Wasps are notoriously aggressive insects when provoked; not only are humans the target, but bees have to be careful too.
Bees appear to be scarier than wasps due to their bigger size; therefore, we assume wasps are afraid of bees. In fact, the opposite is true. Why is this?
Wasps go hunting for meat and carrion to chew upon, before feeding it to the larvae in their nest. The protein allows for new bodies to grow, and the larvae produce a sugary honeydew which the wasps enjoy.
However, as the summer draws to a close and the Autumn sets in, wasps no longer have their source of sugary substance to feed upon; therefore, beehives become the target.
Alarmingly, some wasp species, such as the Bald-Faced Hornet, bite off the heads and abdomen of bees, taking the remains back to their nest to feed their larvae. Wasp larvae thrive upon meat, and in return, the wasps receive their sugary reward. It’s a system that must keep going for wasps to survive.
When the wasps’ food source becomes scarce, they begin targeting beehives where honey or protein (the brood) is abundant to feed upon. Wasps prefer weaker beehive colonies, as this takes much less effort to break into. But they will test the defences of larger hives if there are enough wasps to kill the bees to gain entry into the hive. After an attack, surviving bees often die from starvation as the wasps have taken all their food.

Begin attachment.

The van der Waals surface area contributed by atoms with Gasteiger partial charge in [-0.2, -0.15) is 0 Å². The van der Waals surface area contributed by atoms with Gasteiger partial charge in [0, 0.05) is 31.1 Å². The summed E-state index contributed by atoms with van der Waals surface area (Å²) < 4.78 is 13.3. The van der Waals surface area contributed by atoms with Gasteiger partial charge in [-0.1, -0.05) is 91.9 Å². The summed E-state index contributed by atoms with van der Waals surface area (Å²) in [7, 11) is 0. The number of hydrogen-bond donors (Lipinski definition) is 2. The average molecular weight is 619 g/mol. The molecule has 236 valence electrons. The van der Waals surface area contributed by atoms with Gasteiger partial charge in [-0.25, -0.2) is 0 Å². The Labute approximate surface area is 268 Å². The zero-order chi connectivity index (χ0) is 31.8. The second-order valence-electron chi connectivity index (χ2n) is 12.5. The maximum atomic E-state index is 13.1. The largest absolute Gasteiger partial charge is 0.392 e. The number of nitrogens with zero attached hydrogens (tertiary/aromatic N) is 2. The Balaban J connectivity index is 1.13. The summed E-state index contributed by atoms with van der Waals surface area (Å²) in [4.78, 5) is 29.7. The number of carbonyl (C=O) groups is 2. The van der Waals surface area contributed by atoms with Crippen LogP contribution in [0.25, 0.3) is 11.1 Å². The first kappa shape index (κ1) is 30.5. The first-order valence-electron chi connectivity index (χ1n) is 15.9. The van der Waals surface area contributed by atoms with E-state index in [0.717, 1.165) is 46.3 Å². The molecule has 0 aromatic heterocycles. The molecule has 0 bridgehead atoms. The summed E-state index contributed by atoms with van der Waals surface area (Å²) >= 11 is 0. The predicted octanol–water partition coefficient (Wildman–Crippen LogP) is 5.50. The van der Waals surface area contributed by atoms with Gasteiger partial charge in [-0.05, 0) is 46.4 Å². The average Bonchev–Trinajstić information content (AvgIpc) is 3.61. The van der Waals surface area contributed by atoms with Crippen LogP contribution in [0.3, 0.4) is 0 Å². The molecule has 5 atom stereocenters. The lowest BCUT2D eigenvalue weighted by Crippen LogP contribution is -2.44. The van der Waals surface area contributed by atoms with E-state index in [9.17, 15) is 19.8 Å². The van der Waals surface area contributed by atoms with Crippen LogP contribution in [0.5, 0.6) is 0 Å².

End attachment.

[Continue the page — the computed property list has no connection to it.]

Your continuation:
How To Protect Bees From Wasps
Beekeepers are particularly concerned with protecting beehives from wasps. Even people with a bees nest in their garden may simply want to protect the bees. Thankfully, there are several ways to help defend against wasps:
1) Ensure there aren’t any fruit trees in close proximity as wasps are attracted to sweet substances.
2) Ensure any rubbish bins are kept well away from the beehives.
3) A good tactic to deter wasps is to create a fake wasp nest, as wasps like to defend their territory and keep out of each others way. This can trick them into flying away or finding another area to colonise.
4) Create a narrow entrance to the beehive, but ensure there’s enough from for them to remove any dead bees. This makes it easier for bees to defend themselves.
If you suspect there is a wasp nest nearby, you should call a pest control expert to assess the situation and safely remove the nest.